1703A CoverDude Ranchers Association
North American
(866) 399-2339
www.duderanch.org
More and more people are seeking to use their vacation time to explore new, unique hobbies and sports that can’t be found in their own backyards. A guest ranch is the perfect destination for visitors to discover new pastimes like horseback riding, a popular activity among guests at the more than 100 dude ranches that make up the Dude Ranchers’ Association (DRA).

Q&A Dr. Katie Flynn

- February 1st, 2017

1702 CoverCalifornia’s ranking equine vet has a passion for horses — and also their well-being. This winter’s containment of an EHV-1 outbreak in Los Angeles County put Dr. Flynn and her California Division of Food and Agriculture (CDFA) colleagues on the frontlines — and the importance of public awareness in the headlines.

Horses surround your work. How have they surrounded your life?

Horses are my passion. I grew up on a family Standardbred racehorse farm in South Grafton, Mass. I learned to drive “Terry Anns Choice” at a young age and foaled out one of her colts on my own when I was 16. While growing up, I traveled with my dad to paddock horses at harness racing tracks across New England and New York.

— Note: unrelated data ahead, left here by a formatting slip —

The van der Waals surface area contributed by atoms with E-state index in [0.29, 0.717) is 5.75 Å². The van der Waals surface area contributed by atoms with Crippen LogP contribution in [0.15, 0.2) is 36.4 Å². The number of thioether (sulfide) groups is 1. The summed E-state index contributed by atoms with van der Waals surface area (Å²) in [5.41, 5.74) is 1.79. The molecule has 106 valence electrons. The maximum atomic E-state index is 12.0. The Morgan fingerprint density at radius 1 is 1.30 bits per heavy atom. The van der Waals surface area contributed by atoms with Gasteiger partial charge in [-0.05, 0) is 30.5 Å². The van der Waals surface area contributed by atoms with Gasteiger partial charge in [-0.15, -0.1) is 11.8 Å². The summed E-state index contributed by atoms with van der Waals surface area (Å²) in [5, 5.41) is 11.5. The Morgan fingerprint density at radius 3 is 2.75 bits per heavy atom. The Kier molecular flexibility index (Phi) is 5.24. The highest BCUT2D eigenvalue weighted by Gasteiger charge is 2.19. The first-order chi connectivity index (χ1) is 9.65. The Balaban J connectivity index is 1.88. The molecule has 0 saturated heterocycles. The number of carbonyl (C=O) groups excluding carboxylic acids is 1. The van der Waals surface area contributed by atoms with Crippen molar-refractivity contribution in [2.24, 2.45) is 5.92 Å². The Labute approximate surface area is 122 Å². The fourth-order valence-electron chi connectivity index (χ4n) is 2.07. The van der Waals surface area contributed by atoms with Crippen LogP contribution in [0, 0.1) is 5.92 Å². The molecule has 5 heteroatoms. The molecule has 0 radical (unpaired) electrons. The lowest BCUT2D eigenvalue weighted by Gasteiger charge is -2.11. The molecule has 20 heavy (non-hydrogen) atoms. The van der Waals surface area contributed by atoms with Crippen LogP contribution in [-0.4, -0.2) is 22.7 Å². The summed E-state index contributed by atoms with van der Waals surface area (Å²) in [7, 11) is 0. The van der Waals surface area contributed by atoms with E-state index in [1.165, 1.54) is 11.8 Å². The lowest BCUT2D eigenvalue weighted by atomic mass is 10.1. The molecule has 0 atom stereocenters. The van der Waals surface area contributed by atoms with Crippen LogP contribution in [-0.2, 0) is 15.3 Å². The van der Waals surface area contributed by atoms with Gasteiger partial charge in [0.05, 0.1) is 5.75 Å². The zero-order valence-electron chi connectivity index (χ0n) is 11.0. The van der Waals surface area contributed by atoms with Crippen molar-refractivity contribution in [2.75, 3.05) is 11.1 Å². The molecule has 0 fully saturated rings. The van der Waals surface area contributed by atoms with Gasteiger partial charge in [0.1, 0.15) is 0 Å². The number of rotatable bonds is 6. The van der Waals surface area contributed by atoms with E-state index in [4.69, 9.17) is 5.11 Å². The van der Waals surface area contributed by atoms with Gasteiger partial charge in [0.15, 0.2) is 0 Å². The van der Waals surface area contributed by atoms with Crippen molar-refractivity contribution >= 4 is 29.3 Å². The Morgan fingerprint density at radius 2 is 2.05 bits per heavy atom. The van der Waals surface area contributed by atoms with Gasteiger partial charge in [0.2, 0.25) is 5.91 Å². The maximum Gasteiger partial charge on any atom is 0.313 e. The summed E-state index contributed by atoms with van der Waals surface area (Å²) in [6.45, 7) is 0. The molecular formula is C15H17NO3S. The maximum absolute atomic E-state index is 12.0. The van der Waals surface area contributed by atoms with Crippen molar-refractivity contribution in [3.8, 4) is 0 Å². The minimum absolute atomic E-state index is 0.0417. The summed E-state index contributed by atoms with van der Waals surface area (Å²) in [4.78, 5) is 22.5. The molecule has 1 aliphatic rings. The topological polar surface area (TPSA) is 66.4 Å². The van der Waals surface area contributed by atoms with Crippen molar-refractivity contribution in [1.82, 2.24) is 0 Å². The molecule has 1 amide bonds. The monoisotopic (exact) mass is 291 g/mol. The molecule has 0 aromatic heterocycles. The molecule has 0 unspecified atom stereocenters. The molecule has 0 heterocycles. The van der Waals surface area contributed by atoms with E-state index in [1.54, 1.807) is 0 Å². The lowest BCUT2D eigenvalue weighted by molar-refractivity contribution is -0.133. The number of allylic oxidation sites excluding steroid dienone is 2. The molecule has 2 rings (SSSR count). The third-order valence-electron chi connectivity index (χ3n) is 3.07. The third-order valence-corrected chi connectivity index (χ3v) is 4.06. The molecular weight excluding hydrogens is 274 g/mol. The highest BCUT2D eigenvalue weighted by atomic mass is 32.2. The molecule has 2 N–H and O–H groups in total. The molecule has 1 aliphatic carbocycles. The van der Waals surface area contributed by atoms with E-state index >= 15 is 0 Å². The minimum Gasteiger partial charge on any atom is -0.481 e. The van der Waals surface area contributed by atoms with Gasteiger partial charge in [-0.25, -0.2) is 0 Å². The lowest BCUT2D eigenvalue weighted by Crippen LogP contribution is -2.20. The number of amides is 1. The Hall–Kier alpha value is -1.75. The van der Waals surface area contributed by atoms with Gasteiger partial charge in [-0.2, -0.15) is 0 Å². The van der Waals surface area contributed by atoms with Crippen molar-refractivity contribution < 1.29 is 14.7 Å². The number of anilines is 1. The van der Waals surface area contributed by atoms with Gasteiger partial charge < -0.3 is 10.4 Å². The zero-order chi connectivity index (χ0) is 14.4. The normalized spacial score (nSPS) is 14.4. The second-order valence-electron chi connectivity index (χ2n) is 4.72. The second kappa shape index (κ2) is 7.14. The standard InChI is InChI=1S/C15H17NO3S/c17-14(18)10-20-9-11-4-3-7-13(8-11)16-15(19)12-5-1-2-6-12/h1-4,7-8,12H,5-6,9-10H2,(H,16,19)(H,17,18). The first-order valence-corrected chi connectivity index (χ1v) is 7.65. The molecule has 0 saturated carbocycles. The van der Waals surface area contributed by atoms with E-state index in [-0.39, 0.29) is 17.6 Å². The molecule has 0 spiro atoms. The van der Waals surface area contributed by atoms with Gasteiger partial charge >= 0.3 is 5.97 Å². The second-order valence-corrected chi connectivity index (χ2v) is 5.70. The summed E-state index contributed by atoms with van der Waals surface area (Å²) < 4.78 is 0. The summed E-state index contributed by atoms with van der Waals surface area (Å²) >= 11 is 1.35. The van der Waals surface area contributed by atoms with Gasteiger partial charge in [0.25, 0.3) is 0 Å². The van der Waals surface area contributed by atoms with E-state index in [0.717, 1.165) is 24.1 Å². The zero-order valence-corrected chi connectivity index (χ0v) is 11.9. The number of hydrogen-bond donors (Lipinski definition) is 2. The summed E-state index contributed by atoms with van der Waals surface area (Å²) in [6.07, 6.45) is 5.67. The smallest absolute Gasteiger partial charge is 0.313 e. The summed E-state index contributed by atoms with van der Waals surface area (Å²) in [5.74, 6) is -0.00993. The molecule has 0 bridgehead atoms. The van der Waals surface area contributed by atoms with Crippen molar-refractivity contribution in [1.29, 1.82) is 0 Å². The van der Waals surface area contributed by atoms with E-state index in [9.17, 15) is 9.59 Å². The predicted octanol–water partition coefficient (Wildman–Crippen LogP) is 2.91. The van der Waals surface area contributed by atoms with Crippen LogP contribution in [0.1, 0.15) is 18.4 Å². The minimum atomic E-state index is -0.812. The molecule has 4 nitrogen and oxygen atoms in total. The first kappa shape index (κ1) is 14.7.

My first horse appeared on my back doorstep as a gift one Christmas morning, “Strawberry Sundae,” a strawberry roan mare. We became a team and participated in 4-H and local fair horse shows. We also used to wrangle up the occasional Hereford beef cow that got loose on the family farm.
I am busy now with my career in regulatory medicine in California, but I look forward to my visits back east when I can jog a family racehorse. I hope to one day own a few Standardbred racehorses to carry on the family tradition.